Health to health promotion : transforming health experience into nursing practice.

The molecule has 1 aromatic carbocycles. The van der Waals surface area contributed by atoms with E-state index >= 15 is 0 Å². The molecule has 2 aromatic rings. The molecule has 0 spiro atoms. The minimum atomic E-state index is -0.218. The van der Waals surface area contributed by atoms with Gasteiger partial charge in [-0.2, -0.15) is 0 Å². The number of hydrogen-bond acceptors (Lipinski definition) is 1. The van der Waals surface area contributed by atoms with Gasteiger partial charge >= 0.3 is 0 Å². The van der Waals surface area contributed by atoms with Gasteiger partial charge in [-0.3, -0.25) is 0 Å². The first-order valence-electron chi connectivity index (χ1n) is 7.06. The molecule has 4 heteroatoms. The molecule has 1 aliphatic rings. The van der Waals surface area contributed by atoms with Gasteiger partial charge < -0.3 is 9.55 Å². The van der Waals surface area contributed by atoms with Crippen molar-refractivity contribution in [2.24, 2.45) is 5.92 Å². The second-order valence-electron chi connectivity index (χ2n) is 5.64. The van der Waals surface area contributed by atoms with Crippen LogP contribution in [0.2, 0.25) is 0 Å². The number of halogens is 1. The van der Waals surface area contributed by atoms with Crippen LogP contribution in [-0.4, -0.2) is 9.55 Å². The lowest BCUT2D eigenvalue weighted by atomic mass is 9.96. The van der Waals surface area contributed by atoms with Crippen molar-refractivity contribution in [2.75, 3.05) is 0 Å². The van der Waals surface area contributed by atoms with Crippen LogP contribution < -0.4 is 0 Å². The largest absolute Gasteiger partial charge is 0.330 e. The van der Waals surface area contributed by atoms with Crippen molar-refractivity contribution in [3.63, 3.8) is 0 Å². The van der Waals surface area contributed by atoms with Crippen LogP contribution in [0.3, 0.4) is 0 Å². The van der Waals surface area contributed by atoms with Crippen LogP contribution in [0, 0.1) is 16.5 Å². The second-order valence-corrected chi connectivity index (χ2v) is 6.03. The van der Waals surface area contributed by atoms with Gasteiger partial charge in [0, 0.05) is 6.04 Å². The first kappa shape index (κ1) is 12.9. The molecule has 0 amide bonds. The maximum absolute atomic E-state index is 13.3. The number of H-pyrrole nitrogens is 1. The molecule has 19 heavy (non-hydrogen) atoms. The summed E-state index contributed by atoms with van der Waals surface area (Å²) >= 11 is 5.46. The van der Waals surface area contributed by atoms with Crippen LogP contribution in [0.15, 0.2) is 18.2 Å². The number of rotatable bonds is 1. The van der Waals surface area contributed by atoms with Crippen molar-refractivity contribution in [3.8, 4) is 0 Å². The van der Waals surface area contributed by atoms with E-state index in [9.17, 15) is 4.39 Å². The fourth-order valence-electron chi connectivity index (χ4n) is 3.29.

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In contemporary Western nursing, the notion of health is considered a basic concept in all nursing theory, yet the many nursing theorists have failed to express unanimity in their various descriptions of health. This situation exists even while the achievement of health is generally identified as the goal or purpose of nursing. In Australia, the requirement that nurses become health-promoting practitioners assumes that nurses understand health in positive ways, which can be translated into nursing practice. Given the myriad definitions of health, confusion among nurses about the nature of health as it is to be promoted appeared possible, even probable.This phenomenological research aimed to illuminate the nature of nurses' understandings of health and the ways such understandings are translated into nursing practice. The purpose of the study was to describe and interpret nurses' experiences of health, and their experiences of giving health care to someone in their care, in order to illuminate the nature of health for nurses and in nursing.The manner in which this research was carried out was informed by the human science approach to phenomenology described by van Manen, which is derived from the traditions of Husserl, Heidegger and Merleau-Ponty. Thus, the inquiry was grounded in the hermeneutic phenomenological philosophical perspective, which began with the work of Husserl who recognised the need to return to the grounding of truths in human experience. The thesis is informed by two views of phenomenology. The first involves the traditional approach to phenomenology advocated by the European phenomenological philosophers while the second approach is referred to by Silverman as arising from 'American continental' philosophy.Data were generated from multiple audiotaped interviews with each of nine participants, and from personal reflection and journalling undertaken by the researcher during the research process. The dual data analyses were guided by the phenomenological approach of van Manen and by that of various nursing scholars who have used phenomenological methodology as it has evolved from American continental philosophy. These analyses included several levels of reflection undertaken by the researcher and each of the participants in the study to illustrate the nature of health in nurses' lives and in nursing.The nature of health, as revealed through the original experience of the participants, was disclosed as manifest in the lives of the participants with most descriptions conveying a sense of contentment that showed as feelings of happiness, feeling alive, complete, energised and optimistic. Health also revealed itself as transient in nature, passing quickly and without notice into and out of the lives of most of the participants. Although obvious in some ways, health simultaneously eluded clear description and, even at the completion of the exploration with each participant, was characterised by an atmosphere of elusiveness. For all the participants, health was an embodied phenomenon with a common element of energy and a sense of wellbeing. These, together with a sense that life was manageable and achievable gave to it a distinctive spirit, even while the spirit simultaneously helped to make life manageable and achievable and thus contributed to health. For all of those who participated, health presented as having the ability to transform their emotional responses to daily life events in such a way that it made those events more acceptable and the tasks of life more achievable.Although health showed as a physical, embodied state which was expressed as vitality and energy, it could not be separated from the mental / emotional state. As it was described, the following leitmotifs of health were lexically revealed: Health: A different encounter for each person, Health described as peace, Health described as feeling good about oneself, Health described as balance, Health as energy, Health as vitality and zest, Health described as happiness and/or contentment, Health described as quality of life, The 'picture of health', Health described as dignity, and Health as the unknown or the inexpressible.The nature of health-focused care in nursing showed as caring, rapport building and support, ever dependent on the social relationship that develops between each nurse-carer and the individual to whom they offer care. However, clear relationships between the meanings of health for the nurses in the study and the way they gave health care could not be elucidated. These relationships have not been identified because of the individualistic nature of health-focused care as these nurses have described it. For this reason, this research makes a strong plea for continued dialogue about the relationships between health and health-focused care in nursing.
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